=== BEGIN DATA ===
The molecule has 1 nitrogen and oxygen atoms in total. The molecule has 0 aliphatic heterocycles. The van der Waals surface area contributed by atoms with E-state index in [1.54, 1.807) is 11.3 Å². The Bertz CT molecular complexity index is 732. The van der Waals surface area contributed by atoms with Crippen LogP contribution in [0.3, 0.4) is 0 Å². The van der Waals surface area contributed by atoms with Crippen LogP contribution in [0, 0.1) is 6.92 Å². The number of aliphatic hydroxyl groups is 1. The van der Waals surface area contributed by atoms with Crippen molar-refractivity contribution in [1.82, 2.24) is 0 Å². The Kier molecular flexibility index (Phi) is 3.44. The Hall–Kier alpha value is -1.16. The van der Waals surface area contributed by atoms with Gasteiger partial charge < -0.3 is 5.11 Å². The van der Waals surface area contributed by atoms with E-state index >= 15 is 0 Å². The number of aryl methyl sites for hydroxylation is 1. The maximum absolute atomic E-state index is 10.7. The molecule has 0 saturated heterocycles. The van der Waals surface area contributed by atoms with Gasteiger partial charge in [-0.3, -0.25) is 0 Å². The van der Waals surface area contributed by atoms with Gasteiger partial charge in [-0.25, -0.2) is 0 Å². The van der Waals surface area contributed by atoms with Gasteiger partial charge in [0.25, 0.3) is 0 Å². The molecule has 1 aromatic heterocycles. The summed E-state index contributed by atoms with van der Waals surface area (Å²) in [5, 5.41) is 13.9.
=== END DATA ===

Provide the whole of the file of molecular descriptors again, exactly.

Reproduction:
The molecule has 1 nitrogen and oxygen atoms in total. The molecule has 0 aliphatic heterocycles. The van der Waals surface area contributed by atoms with E-state index in [1.54, 1.807) is 11.3 Å². The Bertz CT molecular complexity index is 732. The van der Waals surface area contributed by atoms with Crippen LogP contribution in [0.3, 0.4) is 0 Å². The van der Waals surface area contributed by atoms with Crippen LogP contribution in [0, 0.1) is 6.92 Å². The number of aliphatic hydroxyl groups is 1. The van der Waals surface area contributed by atoms with Crippen molar-refractivity contribution in [1.82, 2.24) is 0 Å². The Kier molecular flexibility index (Phi) is 3.44. The Hall–Kier alpha value is -1.16. The van der Waals surface area contributed by atoms with Gasteiger partial charge < -0.3 is 5.11 Å². The van der Waals surface area contributed by atoms with E-state index >= 15 is 0 Å². The number of aryl methyl sites for hydroxylation is 1. The maximum absolute atomic E-state index is 10.7. The molecule has 0 saturated heterocycles. The van der Waals surface area contributed by atoms with Gasteiger partial charge in [-0.3, -0.25) is 0 Å². The van der Waals surface area contributed by atoms with Gasteiger partial charge in [-0.25, -0.2) is 0 Å². The van der Waals surface area contributed by atoms with Gasteiger partial charge in [0.25, 0.3) is 0 Å². The molecule has 1 aromatic heterocycles. The summed E-state index contributed by atoms with van der Waals surface area (Å²) in [5, 5.41) is 13.9.